It has been observed that patients with neurodegenerative diseases, e.g., Alzheimer's and Parkinson's diseases, accumulate metals and, specifically, iron compounds with a magnetic moment, in specific, anatomic regions of the central nervous systems. In this context, several techniques have been exploited in order to measure increased brain iron levels that, typically, accompany neurodegenerative diseases; these techniques include positron emission tomography (PET), magnetic resonance imaging (MRI) and measurement systems based on magnetic sensors (i.e., HTS or LTS SQUID magnetometers). In particular, the measurement approach based on MRI, unlike PET, does not require the use of radioactive tracers and affords superior spatial resolution. However, MRIs can be expensive and not suitable in patients with implanted devices. SQUID-based measurement techniques usually require a very controlled environment, with good compensation for ambient magnetic noise, and are expensive. In this paper, we investigate the possibility of using a flexible core residence time's difference-fluxgate magnetometer as an alternative low-cost, room temperature solution for carrying out measurements of iron compound contents as observed in neurodegenerative diseases. Our experimental results appear promising enough that one can conclude that it is worth further pursuing this approach, namely, using a very simple sensor to detect ferromagnetic compounds that have accumulated in a localized area in the brain. Our results allow us to state, with good confidence, that monitoring the iron content in (at risk) patients might make it possible to detect the looming onset of some neurodegenerative disorders and could, in fact, be used as a diagnostic tool; all this can be accomplished with an inexpensive, room temperature magnetic field sensor that uses a neuromorphic readout in the time domain.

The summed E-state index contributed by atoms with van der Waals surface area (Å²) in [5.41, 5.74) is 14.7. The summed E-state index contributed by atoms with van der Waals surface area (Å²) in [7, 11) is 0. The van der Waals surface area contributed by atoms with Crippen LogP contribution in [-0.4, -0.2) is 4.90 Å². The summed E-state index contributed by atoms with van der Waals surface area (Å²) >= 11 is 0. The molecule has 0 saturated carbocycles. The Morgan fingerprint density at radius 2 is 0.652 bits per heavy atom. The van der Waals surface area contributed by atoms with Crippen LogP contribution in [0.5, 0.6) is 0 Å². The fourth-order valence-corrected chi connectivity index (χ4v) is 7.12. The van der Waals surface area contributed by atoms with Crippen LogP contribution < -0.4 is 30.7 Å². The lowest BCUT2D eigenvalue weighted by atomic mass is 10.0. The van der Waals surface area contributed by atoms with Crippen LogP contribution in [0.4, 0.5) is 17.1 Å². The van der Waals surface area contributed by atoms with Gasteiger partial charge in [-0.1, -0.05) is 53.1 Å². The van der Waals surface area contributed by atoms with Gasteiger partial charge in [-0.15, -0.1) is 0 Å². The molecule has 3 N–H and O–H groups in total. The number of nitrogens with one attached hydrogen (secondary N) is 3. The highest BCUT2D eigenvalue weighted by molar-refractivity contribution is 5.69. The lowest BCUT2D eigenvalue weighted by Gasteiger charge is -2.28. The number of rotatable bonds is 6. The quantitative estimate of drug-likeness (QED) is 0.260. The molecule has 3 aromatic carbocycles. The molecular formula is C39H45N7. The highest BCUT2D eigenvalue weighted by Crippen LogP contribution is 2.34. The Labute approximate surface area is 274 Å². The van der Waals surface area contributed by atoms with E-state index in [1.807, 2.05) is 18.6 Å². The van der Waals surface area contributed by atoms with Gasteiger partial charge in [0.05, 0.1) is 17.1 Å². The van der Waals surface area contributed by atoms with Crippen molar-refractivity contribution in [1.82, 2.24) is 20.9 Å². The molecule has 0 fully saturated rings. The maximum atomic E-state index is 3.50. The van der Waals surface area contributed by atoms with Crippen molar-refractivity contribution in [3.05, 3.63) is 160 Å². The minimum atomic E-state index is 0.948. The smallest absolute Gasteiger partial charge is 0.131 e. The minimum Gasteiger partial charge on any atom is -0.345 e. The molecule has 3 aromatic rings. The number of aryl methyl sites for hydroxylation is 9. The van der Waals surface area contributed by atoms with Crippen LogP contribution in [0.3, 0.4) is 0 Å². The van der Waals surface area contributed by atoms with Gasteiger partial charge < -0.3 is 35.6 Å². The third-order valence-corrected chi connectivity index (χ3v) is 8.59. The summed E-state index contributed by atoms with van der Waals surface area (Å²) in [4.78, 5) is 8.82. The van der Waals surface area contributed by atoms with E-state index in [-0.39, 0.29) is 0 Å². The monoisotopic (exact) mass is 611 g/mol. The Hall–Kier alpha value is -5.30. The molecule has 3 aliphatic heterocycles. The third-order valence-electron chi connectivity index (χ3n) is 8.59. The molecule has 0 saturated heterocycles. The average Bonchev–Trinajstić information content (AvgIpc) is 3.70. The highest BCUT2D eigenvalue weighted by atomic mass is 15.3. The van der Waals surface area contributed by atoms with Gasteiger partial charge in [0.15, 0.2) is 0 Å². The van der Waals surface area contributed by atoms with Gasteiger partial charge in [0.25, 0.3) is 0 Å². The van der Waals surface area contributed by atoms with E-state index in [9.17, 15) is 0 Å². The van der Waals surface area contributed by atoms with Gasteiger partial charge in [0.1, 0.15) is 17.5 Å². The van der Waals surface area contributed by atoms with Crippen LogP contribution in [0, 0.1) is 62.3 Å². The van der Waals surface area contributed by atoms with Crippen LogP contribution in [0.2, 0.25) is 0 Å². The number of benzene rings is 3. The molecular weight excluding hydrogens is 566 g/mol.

|Titolo:||Measurements of Iron Compound Content in the Brain Using a Flexible Core Fluxgate Magnetometer at Room Temperature|
|Data di pubblicazione:||2018|
|Appare nelle tipologie:||1.1 Articolo in rivista|